The prospect of Roe being overturned has already sharpened partisan division on the abortion question. As bishops, however, we have no interest in engaging as partisans, and we will continue to work to build common ground rooted in the principles articulated above. This is a matter of prenatal justice—giving to both mother and child that which is their due, namely, support and protection. 

But make no mistake: we will rigorously oppose efforts to expand the abortion license in Minnesota and we will work with people on both sides of the aisle to prevent Minnesota from becoming an abortion sanctuary state. 

Abortion advocates want people to believe that abortion promises liberation, but instead, it leads to sadness, pain, and the death of a human being.  To quote one pro-life leader, “Abortion says ‘I sacrifice your life for my convenience.’ But Love says, ‘I sacrifice my convenience for your life.’  Only love will lead to fulfillment.”  Let us be a credible witness to the Gospel of Life by sacrificing ourselves for the sake of others, both born and unborn.

We ask all Minnesotans to join our efforts to combat a throwaway culture, foster prenatal justice, and create a state where love prevails. 

 Archbishop Bernard A. Hebda
Archdiocese of St. Paul and Minneapolis

Bishop Andrew H. Cozzens
Diocese of Crookston

Bishop Daniel Felton
Diocese of Duluth

Monsignor Douglas L. Grams
Diocese of New Ulm

Bishop Joseph Williams
Archdiocese of St. Paul and Minneapolis

Bishop Donald J. Kettler
Diocese of St. Cloud

Bishop John M. Quinn
Diocese of Winona-Rochester

Largest Private Collection of Papal Artifacts Outside of Rome to be on Exhibit in Duluth

Duluth, MN  What started out as a hobby of collecting presidential autographs, turned into a papal passion for Duluth native, Father Richard Kunst. Through the years, his love of his faith propelled him to build what is believed to be the largest collection of Papal artifacts outside of Rome. The full collection is staggering and includes rarities connected to the papacy, canonized saints and notable individuals in history–including Napoleon.

 Father Kunst started this collection while working for the U.S. Senate. Over the years, it continued to grow and became so substantial that colleagues encouraged him to share these significant artifacts through a public viewing. The first viewing was held in 2004 in Duluth, commemorating the end of Pope John Paul II’s Jubilee Year.

 “My mission is to educate people about the Church, to help grow an appreciation for the papacy and share the beauty of our faith.” states, Father Richard Kunst, curator. “For many people, this is the closest they will ever get to a Pope, or the Vatican; it’s my belief that you cannot love what you know little about”.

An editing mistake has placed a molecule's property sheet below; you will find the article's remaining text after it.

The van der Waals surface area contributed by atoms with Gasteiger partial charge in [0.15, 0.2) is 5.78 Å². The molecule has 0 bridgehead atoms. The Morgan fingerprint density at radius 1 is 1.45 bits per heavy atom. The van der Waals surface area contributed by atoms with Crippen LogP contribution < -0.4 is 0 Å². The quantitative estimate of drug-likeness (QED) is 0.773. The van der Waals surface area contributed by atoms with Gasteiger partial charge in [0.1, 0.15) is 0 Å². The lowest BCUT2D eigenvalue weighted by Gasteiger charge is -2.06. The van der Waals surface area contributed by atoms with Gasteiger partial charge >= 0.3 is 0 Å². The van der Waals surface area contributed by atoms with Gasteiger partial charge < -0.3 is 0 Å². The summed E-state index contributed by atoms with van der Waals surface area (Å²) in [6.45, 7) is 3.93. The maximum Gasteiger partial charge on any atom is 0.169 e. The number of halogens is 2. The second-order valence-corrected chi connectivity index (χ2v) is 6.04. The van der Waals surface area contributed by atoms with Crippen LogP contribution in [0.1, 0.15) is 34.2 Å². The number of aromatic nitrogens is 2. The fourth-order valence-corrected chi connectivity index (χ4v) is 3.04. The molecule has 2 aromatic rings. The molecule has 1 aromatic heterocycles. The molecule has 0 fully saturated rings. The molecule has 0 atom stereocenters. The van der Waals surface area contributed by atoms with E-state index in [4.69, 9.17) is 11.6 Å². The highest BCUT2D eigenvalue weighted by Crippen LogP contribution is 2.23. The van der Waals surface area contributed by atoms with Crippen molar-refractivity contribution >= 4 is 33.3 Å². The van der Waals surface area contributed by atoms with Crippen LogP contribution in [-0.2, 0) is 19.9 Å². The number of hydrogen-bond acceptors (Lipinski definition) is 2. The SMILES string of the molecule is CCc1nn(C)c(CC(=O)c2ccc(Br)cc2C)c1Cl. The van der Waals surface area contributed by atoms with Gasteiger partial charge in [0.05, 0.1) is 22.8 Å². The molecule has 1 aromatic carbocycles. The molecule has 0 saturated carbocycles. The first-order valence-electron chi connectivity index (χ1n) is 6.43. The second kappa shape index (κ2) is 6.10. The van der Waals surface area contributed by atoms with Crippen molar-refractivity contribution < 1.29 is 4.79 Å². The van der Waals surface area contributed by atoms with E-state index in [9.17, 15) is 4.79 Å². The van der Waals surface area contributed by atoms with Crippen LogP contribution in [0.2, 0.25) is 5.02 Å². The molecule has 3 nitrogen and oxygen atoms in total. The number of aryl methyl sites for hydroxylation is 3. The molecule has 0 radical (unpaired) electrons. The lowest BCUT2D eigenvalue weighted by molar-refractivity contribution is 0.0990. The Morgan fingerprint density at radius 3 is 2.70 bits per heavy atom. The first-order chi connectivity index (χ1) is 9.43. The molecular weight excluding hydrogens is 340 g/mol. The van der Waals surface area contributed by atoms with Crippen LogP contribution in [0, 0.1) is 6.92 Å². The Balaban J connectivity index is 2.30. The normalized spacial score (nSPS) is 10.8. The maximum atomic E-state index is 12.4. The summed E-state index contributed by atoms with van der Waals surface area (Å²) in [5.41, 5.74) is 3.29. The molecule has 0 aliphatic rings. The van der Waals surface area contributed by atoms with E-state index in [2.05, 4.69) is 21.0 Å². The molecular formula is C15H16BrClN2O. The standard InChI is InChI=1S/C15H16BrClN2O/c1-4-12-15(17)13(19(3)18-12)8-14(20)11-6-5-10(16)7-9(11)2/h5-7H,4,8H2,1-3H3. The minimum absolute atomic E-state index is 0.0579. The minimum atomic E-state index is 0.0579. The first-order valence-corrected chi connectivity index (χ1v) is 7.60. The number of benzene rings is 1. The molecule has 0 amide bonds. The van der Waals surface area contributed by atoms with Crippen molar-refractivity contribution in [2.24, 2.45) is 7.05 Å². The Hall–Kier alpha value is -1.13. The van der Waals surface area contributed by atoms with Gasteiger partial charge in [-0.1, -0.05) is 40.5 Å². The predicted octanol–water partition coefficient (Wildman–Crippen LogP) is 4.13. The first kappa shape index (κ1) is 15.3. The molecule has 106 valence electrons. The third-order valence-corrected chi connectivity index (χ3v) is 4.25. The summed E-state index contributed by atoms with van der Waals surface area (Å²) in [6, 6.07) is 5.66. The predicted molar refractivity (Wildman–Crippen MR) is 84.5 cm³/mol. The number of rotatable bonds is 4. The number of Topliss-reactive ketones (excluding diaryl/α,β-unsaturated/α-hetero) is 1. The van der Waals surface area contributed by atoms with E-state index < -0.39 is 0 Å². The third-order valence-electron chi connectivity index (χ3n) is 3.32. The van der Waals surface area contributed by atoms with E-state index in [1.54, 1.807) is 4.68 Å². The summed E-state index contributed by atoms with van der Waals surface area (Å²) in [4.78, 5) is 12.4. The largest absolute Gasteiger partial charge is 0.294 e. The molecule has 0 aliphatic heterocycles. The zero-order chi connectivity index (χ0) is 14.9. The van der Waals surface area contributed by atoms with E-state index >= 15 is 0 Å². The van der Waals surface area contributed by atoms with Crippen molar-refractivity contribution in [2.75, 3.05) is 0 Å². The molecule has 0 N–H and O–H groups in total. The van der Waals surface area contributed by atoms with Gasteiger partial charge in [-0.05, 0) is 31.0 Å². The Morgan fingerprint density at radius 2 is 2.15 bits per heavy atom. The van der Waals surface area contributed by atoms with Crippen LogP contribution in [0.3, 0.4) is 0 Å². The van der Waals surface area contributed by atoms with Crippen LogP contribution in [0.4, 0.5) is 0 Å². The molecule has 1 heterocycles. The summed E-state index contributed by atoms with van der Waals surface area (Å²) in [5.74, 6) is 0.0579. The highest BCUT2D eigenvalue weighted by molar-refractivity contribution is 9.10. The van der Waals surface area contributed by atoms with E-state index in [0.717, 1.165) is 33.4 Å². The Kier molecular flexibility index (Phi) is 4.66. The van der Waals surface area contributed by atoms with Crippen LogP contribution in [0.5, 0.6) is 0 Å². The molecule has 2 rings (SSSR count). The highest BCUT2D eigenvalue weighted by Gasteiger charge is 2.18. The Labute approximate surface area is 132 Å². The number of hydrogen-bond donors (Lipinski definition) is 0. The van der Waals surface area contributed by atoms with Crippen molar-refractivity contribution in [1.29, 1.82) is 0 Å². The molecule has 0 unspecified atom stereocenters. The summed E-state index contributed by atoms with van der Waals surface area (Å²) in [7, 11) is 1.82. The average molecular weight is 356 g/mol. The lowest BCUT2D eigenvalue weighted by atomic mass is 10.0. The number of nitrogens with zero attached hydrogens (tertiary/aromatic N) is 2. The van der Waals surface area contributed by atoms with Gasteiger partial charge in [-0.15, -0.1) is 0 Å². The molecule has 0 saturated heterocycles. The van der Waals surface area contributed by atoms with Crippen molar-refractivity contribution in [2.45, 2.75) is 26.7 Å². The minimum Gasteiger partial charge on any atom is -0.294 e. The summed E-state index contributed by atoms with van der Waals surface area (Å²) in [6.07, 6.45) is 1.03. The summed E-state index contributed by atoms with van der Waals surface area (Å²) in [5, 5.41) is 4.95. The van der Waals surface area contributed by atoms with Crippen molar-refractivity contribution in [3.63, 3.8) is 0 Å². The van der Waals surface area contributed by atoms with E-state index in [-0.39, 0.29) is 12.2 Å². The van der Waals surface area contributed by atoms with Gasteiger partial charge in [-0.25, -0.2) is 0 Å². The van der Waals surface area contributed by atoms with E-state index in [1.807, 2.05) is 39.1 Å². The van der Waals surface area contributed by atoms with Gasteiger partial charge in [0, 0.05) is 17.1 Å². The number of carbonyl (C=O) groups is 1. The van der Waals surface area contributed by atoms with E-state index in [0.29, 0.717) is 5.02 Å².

Father Kunst goes on to share that the collection is historically important, even for those who are not Catholic.  “The history of the Catholic Church has been influential in the formation of

our world today”. A prime example is the influence of Pope John Paul II. He was a leader whose religious convictions defined a new approach to world politics—and changed the course of history. As even his critics conceded, Pope John Paul II played a crucial role in some of the most momentous events of our time, including the collapse of European communism, the quest for peace in the Middle East, and the democratic transformation of Latin America.

 The Vatican Collection has been viewed by the likes of George Weigel, a leading Catholic theologian, and Crux editor, John Allen Jr. The Papacy: A Living History, (a series about the Collection and hosted by Fr. Kunst) aired for two seasons on EWTN and was part of numerous media outlets covering stories about the Collection over the past many years.

 The collection has grown immeasurably since 2004 and now includes:

 ●   Cross from Mother Teresa’s Habit (on loan from Bishop Brom)

●   Relics of the True Cross owned by Pope Clement XI

●   Many notable items from the life of Pope John Paul II

●   Signed letter from Napoleon Bonaparte discussing his strategy for managing Pope Pius

VII during his assault on the Papal States

●   Items from Pope Francis to Pope St. Victor I (189-199)

●   A relic from the original chair of St. Peter himself

●   Rare treasures from historic Conclaves and Swiss Guard

 Not only will Father Kunst be sharing his collection with the world, he’s turned it into a fundraiser that will benefit Stella Maris Academy, Catholic schools of Duluth, and Star of the North Maternity Home, with maternity home locations in the Twin Ports and the Iron Range.